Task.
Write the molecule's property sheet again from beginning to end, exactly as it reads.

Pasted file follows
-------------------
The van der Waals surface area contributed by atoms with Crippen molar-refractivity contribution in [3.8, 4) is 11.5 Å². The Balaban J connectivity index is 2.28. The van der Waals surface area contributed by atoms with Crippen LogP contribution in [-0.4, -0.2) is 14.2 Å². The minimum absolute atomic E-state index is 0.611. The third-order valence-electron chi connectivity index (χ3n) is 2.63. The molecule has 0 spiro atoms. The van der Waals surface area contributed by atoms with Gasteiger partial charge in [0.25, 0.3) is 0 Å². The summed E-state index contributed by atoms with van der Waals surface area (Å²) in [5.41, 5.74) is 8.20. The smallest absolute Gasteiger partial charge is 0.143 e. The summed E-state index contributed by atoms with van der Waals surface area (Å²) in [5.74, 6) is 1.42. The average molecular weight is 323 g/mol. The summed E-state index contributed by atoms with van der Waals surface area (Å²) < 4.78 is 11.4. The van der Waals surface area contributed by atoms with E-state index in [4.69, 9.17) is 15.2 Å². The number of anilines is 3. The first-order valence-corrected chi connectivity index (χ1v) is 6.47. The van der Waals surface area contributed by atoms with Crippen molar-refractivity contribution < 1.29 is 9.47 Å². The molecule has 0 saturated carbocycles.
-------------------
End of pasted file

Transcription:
The van der Waals surface area contributed by atoms with Crippen molar-refractivity contribution in [3.8, 4) is 11.5 Å². The Balaban J connectivity index is 2.28. The van der Waals surface area contributed by atoms with Crippen LogP contribution in [-0.4, -0.2) is 14.2 Å². The minimum absolute atomic E-state index is 0.611. The third-order valence-electron chi connectivity index (χ3n) is 2.63. The molecule has 0 spiro atoms. The van der Waals surface area contributed by atoms with Gasteiger partial charge in [0.25, 0.3) is 0 Å². The summed E-state index contributed by atoms with van der Waals surface area (Å²) in [5.41, 5.74) is 8.20. The smallest absolute Gasteiger partial charge is 0.143 e. The summed E-state index contributed by atoms with van der Waals surface area (Å²) in [5.74, 6) is 1.42. The average molecular weight is 323 g/mol. The summed E-state index contributed by atoms with van der Waals surface area (Å²) < 4.78 is 11.4. The van der Waals surface area contributed by atoms with E-state index in [4.69, 9.17) is 15.2 Å². The number of anilines is 3. The first-order valence-corrected chi connectivity index (χ1v) is 6.47. The van der Waals surface area contributed by atoms with Crippen molar-refractivity contribution < 1.29 is 9.47 Å². The molecule has 0 saturated carbocycles.